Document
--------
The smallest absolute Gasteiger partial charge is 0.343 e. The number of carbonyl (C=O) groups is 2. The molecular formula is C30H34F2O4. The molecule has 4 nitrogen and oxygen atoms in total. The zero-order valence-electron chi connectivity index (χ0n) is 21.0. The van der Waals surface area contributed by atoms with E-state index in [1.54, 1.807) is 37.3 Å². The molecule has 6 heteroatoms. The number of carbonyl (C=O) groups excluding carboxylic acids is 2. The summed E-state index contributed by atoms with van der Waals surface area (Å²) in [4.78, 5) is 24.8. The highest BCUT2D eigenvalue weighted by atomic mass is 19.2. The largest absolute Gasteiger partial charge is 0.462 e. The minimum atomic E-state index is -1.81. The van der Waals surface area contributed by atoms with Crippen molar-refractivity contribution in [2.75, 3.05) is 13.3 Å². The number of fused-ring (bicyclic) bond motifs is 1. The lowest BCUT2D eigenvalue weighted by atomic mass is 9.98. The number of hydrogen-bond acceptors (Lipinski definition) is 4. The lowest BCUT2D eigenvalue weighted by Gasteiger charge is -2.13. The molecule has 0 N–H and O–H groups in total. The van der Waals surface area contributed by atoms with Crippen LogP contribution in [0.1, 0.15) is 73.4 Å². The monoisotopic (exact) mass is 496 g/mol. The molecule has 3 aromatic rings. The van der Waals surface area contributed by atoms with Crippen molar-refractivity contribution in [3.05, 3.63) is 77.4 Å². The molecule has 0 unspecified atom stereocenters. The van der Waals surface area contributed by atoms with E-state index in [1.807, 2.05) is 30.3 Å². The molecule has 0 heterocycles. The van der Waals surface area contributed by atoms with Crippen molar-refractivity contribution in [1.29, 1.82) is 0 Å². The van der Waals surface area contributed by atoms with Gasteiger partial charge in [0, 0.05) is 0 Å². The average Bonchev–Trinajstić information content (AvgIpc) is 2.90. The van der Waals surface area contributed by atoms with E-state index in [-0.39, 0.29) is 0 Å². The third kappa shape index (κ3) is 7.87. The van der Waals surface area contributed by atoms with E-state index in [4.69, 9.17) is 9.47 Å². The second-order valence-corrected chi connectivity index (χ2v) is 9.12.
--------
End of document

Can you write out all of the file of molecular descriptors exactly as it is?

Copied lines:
The smallest absolute Gasteiger partial charge is 0.343 e. The number of carbonyl (C=O) groups is 2. The molecular formula is C30H34F2O4. The molecule has 4 nitrogen and oxygen atoms in total. The zero-order valence-electron chi connectivity index (χ0n) is 21.0. The van der Waals surface area contributed by atoms with E-state index in [1.54, 1.807) is 37.3 Å². The molecule has 6 heteroatoms. The number of carbonyl (C=O) groups excluding carboxylic acids is 2. The summed E-state index contributed by atoms with van der Waals surface area (Å²) in [4.78, 5) is 24.8. The highest BCUT2D eigenvalue weighted by atomic mass is 19.2. The largest absolute Gasteiger partial charge is 0.462 e. The minimum atomic E-state index is -1.81. The van der Waals surface area contributed by atoms with Crippen molar-refractivity contribution in [2.75, 3.05) is 13.3 Å². The number of fused-ring (bicyclic) bond motifs is 1. The lowest BCUT2D eigenvalue weighted by atomic mass is 9.98. The number of hydrogen-bond acceptors (Lipinski definition) is 4. The lowest BCUT2D eigenvalue weighted by Gasteiger charge is -2.13. The molecule has 0 N–H and O–H groups in total. The van der Waals surface area contributed by atoms with Crippen LogP contribution in [0.1, 0.15) is 73.4 Å². The monoisotopic (exact) mass is 496 g/mol. The molecule has 3 aromatic rings. The van der Waals surface area contributed by atoms with Crippen molar-refractivity contribution in [3.05, 3.63) is 77.4 Å². The molecule has 0 unspecified atom stereocenters. The van der Waals surface area contributed by atoms with E-state index in [1.807, 2.05) is 30.3 Å². The molecule has 0 heterocycles. The van der Waals surface area contributed by atoms with Crippen molar-refractivity contribution in [1.29, 1.82) is 0 Å². The van der Waals surface area contributed by atoms with Gasteiger partial charge in [0, 0.05) is 0 Å². The average Bonchev–Trinajstić information content (AvgIpc) is 2.90. The van der Waals surface area contributed by atoms with E-state index in [-0.39, 0.29) is 0 Å². The third kappa shape index (κ3) is 7.87. The van der Waals surface area contributed by atoms with E-state index in [4.69, 9.17) is 9.47 Å². The second-order valence-corrected chi connectivity index (χ2v) is 9.12.